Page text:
Understanding the concepts and language of financial reporting
Whether you are an executive, manager or professional, you may need to evaluate a customer, plan new projects or policies, or simply deal with the financial aspects of your role. To be effective you'll want to be able to use the language of accounting.
Making the Microchip - At the Limits III is an overview of the semiconductor processing industry. This video course provides a comprehensive view of the complex manufacturing steps using non-technical terminology and analogies.
Do you see more consolidation not only in chip makers, but equipment and materials suppliers?
Answer 1 –The answer can be no-yes-yes or yes-yes-yes. We talk about chip makers being chip companies and then the answer would be no-yes-yes. There will be more chip companies in the future that are smaller and independent, but the majority will be fabless. So if we’re talking about chip makers, the people we think of as fabs, the answer is then yes-yes-yes. There are going to be relatively fewer fabs and each fab is going to be relatively larger and will start more wafers per month. Yes-yes on the equipment and materials suppliers—you see it happening and it is not going to change in the immediate future.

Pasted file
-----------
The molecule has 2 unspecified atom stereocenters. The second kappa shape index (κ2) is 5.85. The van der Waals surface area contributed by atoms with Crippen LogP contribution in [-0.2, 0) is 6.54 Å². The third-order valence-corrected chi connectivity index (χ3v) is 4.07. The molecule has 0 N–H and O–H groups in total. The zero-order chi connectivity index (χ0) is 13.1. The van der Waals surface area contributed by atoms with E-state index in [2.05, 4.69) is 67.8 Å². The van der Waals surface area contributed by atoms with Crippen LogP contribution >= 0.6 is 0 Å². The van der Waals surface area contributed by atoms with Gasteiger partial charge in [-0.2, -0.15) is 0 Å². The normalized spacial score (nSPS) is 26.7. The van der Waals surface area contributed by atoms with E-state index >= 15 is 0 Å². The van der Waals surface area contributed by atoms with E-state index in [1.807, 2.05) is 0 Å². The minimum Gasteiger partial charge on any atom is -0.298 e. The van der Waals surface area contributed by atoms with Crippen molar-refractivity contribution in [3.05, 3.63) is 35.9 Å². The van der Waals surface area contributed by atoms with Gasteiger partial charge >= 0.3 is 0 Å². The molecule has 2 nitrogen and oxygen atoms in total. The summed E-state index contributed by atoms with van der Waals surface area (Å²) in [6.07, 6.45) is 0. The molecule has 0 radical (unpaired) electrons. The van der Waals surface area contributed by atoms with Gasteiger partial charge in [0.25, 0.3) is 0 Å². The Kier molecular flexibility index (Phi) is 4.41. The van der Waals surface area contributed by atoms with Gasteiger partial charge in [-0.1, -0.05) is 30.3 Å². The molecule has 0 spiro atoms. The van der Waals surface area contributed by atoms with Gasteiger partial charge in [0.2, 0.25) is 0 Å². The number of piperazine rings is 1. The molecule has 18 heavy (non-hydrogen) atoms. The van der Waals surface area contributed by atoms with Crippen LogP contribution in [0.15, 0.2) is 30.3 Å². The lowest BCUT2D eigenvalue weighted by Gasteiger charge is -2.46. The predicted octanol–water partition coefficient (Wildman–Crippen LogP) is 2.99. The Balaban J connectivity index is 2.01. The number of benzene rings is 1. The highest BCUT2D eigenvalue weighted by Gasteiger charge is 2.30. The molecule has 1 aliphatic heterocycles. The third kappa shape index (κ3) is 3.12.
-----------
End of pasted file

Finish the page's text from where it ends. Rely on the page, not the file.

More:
Answer 2 –It has finally been happening in silicon over the past several years. If fook the silicon makers a long time to recognize that profit is actually supposed to be a positive number. They have been losing money—it is a terrible business to be in and they are finally consolidating some capacity in order to get a return on their investment.
Answer 3 – I take somewhat of an opposite view and I don’t know if I am right or wrong. I don’t think there is going to be much more consolidation of equipment and materials suppliers. The reason is financial—it is a terrible business from that perspective. Look at Applied Materials—they make very little money compared to most industrial companies in the world, and the business is terribly cyclical. You see a lot of larger companies acquiring smaller, entrepreneurial companies and I think that will continue. But merger of larger companies is coming to an end because of financial constraints. I do see, however, more alliances, particularly between materials and equipment companies—that is a real key for future process success.
Answer 4 – Don’t you think that some of these package manufacturers, of which there are something like 26—need to go out of business because continuing is just digging them a deeper hole. Some silicon wafer manufacturers will just shut down which means a consolidation of capacity—Mitsubishi/Sumitomo is an example.
Answer 5 – What is happening now is that the cost of a fab is approaching the GNP of some countries. There will just be fewer and fewer companies that can put up $3.5-billion for each fab and I think consolidation is going to continue to happen. Go to the website, keyaccess.com, and see how many fabs each month are going up for sale—compare that to the press releases of who many are coming up. The ones coming up are fewer than the ones shutting down and they are enormous. Instead of talking 10,000 wafer starts per month, we’re talking 40-70,000.